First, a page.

DRD and Drush: Drupal power tools, part 1 of 4

Almost 5 years ago I've started working on DRD - a.k.a. Drupal Remote Dashboard. The idea behind this module which is published on drupal.org has been and still is to provide a central place in a web browser for Drupal shops and system administrators or DevOps to get all the essential data and statuses about any number of Drupal installations. Whether each Drupal installation hosts a single site or a number of domains (multi-site installations) shouldn't matter and even other platforms like Aegir should be supported. All of that ideally with no or at most minimal configuration being required.

As of writing this blog post in June 2014 there are around 100 shops and/or admins according to Drupal's usage statistics using DRD. If each of them by average monitors a few dozen Drupal sites, DRD is most likely already monitoring a few thousand websites. Not bad for a module that originally had been developed for my own requirements only. Thanks to other Drupalistas in the community DRD got pushed to a more wide-spread usage and grew up recently to the mature, stable and powerful platform that it is with the latest 2.4 release hosted on Drupal 7 for now.

DRD's benefits and how DRD compares to other monitoring platforms

First of all, getting started with DRD is simple and straight forward. Configuration is minimal and DRD catches almost any Drupal installation and platform that we can think of. If it didn't, just file a support request in the issue queue. We got all the specifics covered so far and if we come across a new one, we'll get that sorted too.

Next, DRD has been designed from ground up with security and privacy in mind. The communication between the dashboard and all the remote Drupal sites is protected even if the remote site doesn't support SSL/TLS. DRD encrypts all requests and responses by the AES algorithm and only you as the admin know the keys - you don't have to share them with anyone. Remote Drupal sites will only accept DRD requests from dashboards that you have authorized beforehand.

Features and benefits of DRD are almost endless. In essence you get a simple dashboard where you get all the details about all your Drupal sites in one place. Once you get used to DRD you probably won't login to your individual sites anymore as you get all you need from DRD. People have reported that this is a huge time safer and they never want to miss it anymore.

Finally, the most important distinctive feature compared to other (Drupal specific) monitoring solutions is that there is no third party required to use it. You own your Drupal sites (and those of your clients) and you also own your Drupal Remote Dashboard DRD. Install it on just one Drupal 7 site and you're ready to go. You neither have to share with others (i.e. service providers) which Drupal sites you're working on. Nor does anyone else get in touch with operational data of your Drupal sites and servers. This is all yours and I believe this is very important to most of us.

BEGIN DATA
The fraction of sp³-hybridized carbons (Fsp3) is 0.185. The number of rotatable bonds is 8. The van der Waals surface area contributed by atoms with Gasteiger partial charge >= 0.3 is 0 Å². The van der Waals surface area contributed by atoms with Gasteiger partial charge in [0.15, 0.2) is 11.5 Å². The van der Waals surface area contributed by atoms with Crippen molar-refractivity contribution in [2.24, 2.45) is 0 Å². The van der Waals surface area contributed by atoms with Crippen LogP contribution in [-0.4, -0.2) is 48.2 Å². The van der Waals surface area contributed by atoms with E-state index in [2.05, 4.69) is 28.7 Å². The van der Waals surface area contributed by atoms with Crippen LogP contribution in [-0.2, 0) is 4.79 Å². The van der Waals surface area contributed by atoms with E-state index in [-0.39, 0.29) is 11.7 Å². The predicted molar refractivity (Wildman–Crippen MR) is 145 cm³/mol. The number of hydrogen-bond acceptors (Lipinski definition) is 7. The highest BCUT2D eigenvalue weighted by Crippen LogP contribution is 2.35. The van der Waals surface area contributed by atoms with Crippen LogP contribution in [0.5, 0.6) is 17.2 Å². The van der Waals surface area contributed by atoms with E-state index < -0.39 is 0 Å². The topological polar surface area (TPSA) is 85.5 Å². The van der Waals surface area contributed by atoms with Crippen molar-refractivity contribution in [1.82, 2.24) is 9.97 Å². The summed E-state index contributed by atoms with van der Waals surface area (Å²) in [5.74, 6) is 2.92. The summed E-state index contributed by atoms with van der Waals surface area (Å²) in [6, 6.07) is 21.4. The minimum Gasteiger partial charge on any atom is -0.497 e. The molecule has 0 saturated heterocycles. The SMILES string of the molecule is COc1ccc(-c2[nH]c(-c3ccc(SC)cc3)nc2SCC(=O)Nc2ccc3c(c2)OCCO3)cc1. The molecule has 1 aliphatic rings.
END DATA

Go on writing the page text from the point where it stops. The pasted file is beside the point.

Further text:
DRD and Drush mutually benefit

Although DRD is feature reach there have always been use cases where it wasn't sufficiently equipped or it took too long to get the data one was looking for. For most of DRD's users Drush has been a complementary tool to DRD and I have had the idea of integrating the two for a very long time. This has finally come true and the two are now walking hand in hand. What that means is all this blog series is going to talk about.

In short, the integration of DRD and Drush works both ways:

  1. All DRD actions are made available as Drush commands: From the command line of the main DRD server you can execute everything that so far was only possible within the DRD UI. This means you can write shell scripts or execute regular DRD tasks as cron jobs.
  2. All Drush commands on all remote Drupal sites are available in the DRD UI: This makes Drush much more accessible to a wider audience and as DRD supports multi-threading, Drush commands can now also be executed in parallel rather than one after the other.

You see, there is a lot to talk about and we'll break that down into 3 more parts to describe all the details on how to make all those beautiful tools work for you like a charm. Of course we're very keen to also get your feedback. Please feel free to comment below or use the DRD issue queue for support requests or bug reports.

Other parts

Part 2: Performing DRD actions with Drush at the command line

Part 3: Performing Drush commands from DRD's UI (coming soon)

Part 4: Use-cases and how to enhance DRD and Drush (coming soon)